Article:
"And how is it, bhikkhus, that by protecting others one protects oneself? By patience, harmlessness, goodwill, and sympathy. It is in such a way that by protecting others one protects oneself.
- Sedaka Sutta [SN 47.19]
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Re: What's the difference b/t the 3/4 foundation of mindfuln

Postby catlady2112 » Tue Apr 23, 2013 3:31 pm

Since I am mainly interested in *examples* of what the *experience* between 3 and 4 is (I already am aware of the technical definition/description), am I correct to say that:

in 3: I see delicious food, my mouth waters, and I become aware of my mouth watering in the moment as the result of seeing the food.
in 4: I look away from the food and back towards the food over and over again and notice how my mouth starts and stops watering as a result of eye contact with it.
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Re: What's the difference b/t the 3/4 foundation of mindfuln

Postby Zom » Tue Apr 23, 2013 7:40 pm

in 3: I see delicious food, my mouth waters, and I become aware of my mouth watering in the moment as the result of seeing the food.
in 4: I look away from the food and back towards the food over and over again and notice how my mouth starts and stops watering as a result of eye contact with it.


Both are 4th satipatthana, because here you are taking notice of the processes themselves. If you practise 3rd satipatthana, there is no need to observe processes, conditionings between eye-object-mind-defilements. Once you have a greedy mind, you just look onto this state: how it feels, how it is, when "you are obsessed with desire or, lets say, anger... or doubt.. ect.".

Some people say that Buddhism doesnt speak about such things as "emotions". But as I see it, it does. You observe emotions (that is different mind states) just right in the 3rd satipatthana. When there is an "emotion", that means that your mind is in some sort of "exciting" condition. And so you inquire what is that condition exactly, how it can be labeled properly. Maybe mind is very excited and is vibrating because of .... greed. Or ...anger? Or maybe - not because of defilements, but because of pure happiness or rapture? You detect it, observe it. Or maybe mind is very calm and concentrated? You also take notice of that, inspect this your condition. And all that falls into 3rd satipatthana.

And when you ask and inquire "why and how, from where does this condition happen and how does it subside?" - you are switching to 4th satipatthana.

Actually, in real practice you may switch between all 4 satipatthanas very quickly. All this practice in general can be just called "looking inside and inspecting inner world". Four satipatthanas are just emphasises, acents on these or that things in the inner world. Obviously enough, they cover everything. If you will drop and totally ignore one satipatthana, there will be a "blind spot" in the inner-world-observing practice.
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Re: What's the difference b/t the 3/4 foundation of mindfuln

Postby mikenz66 » Tue Apr 23, 2013 7:43 pm

Hi catlady,
catlady2112 wrote:Since I am mainly interested in *examples* of what the *experience* between 3 and 4 is (I already am aware of the technical definition/description), am I correct to say that:

in 3: I see delicious food, my mouth waters, and I become aware of my mouth watering in the moment as the result of seeing the food.
in 4: I look away from the food and back towards the food over and over again and notice how my mouth starts and stops watering as a result of eye contact with it.

This is a good example, but your description perhaps focusses too much on the physical. I think I see what you mean, but would place "mouth watering" in the "body" category.

So I would change 3 ("mind state" or "mood) to the general lust for food, and 4 to the specific thoughts and desires that arise as one sees the various foods.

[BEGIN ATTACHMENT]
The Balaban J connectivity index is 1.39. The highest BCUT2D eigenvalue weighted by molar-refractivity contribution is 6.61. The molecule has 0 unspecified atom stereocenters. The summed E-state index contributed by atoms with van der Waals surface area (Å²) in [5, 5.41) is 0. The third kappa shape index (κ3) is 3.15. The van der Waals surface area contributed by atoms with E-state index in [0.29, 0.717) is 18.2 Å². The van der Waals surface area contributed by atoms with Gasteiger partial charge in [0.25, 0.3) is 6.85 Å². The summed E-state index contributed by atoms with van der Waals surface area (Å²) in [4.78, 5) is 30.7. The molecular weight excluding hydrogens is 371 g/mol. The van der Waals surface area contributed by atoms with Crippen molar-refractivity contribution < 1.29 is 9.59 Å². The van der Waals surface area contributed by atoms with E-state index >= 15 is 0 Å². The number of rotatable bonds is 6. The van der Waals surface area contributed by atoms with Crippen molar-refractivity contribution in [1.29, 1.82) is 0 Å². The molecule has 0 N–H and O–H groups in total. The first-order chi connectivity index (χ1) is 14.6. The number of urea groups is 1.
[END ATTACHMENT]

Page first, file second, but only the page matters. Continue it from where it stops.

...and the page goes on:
There are different ways to interpreting the instructions in dhammas/phenomena section. Above, viewtopic.php?f=19&t=16958#p242140 Zom emphasises classification. The way I practice, I'm more interested in noticing as many of the various phenomena that arise as possible, than on strict classification (which I find can be distracting if overdone). So I tend to take the sutta as providing examples of things that one might notice, not as strict instructions to classify everything that arises. However, I do find that analysis into categories can be helpful in understanding the nature of the arising and ceasing phenomena ("This is coming up all the time, it seems to be the hindrance of...").

:anjali:
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Re: What's the difference b/t the 3/4 foundation of mindfuln

Postby catlady2112 » Mon May 13, 2013 11:11 pm

I just asked a Buddhist Theravadin monk with my example about food and he said the difference between 3 and 4 is that:
3: You recognize your mouth waters when you see a piece of cake
4: You can trace back all conditions that came together to make this happen. For example, a memory file of eating cake, experiences, childhood, etc.
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Re: What's the difference b/t the 3/4 foundation of mindfuln

Postby marc108 » Tue May 14, 2013 12:26 am

Ben wrote:I recommend that you read Venerable Analayo's classic: Satipatthana: the direct path to realization.

Very basically, the third and fourth satipatthanas refer to the mental state (citta) and mental contents (dhamma). The third and fourth satipatthanas contain with it instructions on observing the mental state (mind) or the mental contents (mental qualities).


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Re: What's the difference b/t the 3/4 foundation of mindfuln

Postby Spiny Norman » Tue May 14, 2013 10:18 am

Zom wrote:The thing is that "hindrance" is not a mind object, but is a state of the mind itself. Now what are they, these hindrances? These are different states of mind: greedy mind, angry mind, lazy mind, doubful mind, so on. That is why there should be the difference between "greedy mind of 3rd satipatthana" and "greedy mind of 4th satipatthana".


I see what you're saying, but it still seems odd that the 5 hindrances are included in the 4th frame and not the 3rd frame. Perhaps the 3rd frame is a greedy mind, while the 4th frame is a greedy thought?